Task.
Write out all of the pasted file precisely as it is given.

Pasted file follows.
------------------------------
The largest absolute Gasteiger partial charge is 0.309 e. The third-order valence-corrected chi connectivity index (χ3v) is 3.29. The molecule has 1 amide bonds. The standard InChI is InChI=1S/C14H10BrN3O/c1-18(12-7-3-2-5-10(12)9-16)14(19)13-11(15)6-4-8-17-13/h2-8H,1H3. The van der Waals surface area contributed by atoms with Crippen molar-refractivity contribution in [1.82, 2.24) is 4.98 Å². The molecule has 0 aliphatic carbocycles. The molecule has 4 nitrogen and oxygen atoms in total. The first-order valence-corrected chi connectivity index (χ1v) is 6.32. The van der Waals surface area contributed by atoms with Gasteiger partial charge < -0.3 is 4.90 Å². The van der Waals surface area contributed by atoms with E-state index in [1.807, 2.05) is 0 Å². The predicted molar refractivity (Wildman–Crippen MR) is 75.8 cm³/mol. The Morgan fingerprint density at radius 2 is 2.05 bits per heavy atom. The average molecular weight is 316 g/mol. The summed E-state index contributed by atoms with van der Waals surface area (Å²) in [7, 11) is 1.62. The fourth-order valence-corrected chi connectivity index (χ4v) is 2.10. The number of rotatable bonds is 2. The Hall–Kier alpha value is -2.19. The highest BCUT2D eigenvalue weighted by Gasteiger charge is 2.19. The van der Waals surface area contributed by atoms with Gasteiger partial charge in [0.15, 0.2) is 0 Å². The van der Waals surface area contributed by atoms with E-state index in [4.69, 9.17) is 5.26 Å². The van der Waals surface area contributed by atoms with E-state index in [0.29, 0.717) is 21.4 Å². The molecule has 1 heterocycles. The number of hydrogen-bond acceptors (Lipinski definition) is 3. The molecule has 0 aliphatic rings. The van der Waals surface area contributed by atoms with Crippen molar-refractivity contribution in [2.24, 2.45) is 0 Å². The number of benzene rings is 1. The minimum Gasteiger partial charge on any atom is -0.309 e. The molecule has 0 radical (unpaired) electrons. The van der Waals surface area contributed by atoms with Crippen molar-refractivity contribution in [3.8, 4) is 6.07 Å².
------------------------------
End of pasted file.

The largest absolute Gasteiger partial charge is 0.309 e. The third-order valence-corrected chi connectivity index (χ3v) is 3.29. The molecule has 1 amide bonds. The standard InChI is InChI=1S/C14H10BrN3O/c1-18(12-7-3-2-5-10(12)9-16)14(19)13-11(15)6-4-8-17-13/h2-8H,1H3. The van der Waals surface area contributed by atoms with Crippen molar-refractivity contribution in [1.82, 2.24) is 4.98 Å². The molecule has 0 aliphatic carbocycles. The molecule has 4 nitrogen and oxygen atoms in total. The first-order valence-corrected chi connectivity index (χ1v) is 6.32. The van der Waals surface area contributed by atoms with Gasteiger partial charge < -0.3 is 4.90 Å². The van der Waals surface area contributed by atoms with E-state index in [1.807, 2.05) is 0 Å². The predicted molar refractivity (Wildman–Crippen MR) is 75.8 cm³/mol. The Morgan fingerprint density at radius 2 is 2.05 bits per heavy atom. The average molecular weight is 316 g/mol. The summed E-state index contributed by atoms with van der Waals surface area (Å²) in [7, 11) is 1.62. The fourth-order valence-corrected chi connectivity index (χ4v) is 2.10. The number of rotatable bonds is 2. The Hall–Kier alpha value is -2.19. The highest BCUT2D eigenvalue weighted by Gasteiger charge is 2.19. The van der Waals surface area contributed by atoms with Gasteiger partial charge in [0.15, 0.2) is 0 Å². The van der Waals surface area contributed by atoms with E-state index in [4.69, 9.17) is 5.26 Å². The van der Waals surface area contributed by atoms with E-state index in [0.29, 0.717) is 21.4 Å². The molecule has 1 heterocycles. The number of hydrogen-bond acceptors (Lipinski definition) is 3. The molecule has 0 aliphatic rings. The van der Waals surface area contributed by atoms with Crippen molar-refractivity contribution in [2.24, 2.45) is 0 Å². The number of benzene rings is 1. The minimum Gasteiger partial charge on any atom is -0.309 e. The molecule has 0 radical (unpaired) electrons. The van der Waals surface area contributed by atoms with Crippen molar-refractivity contribution in [3.8, 4) is 6.07 Å².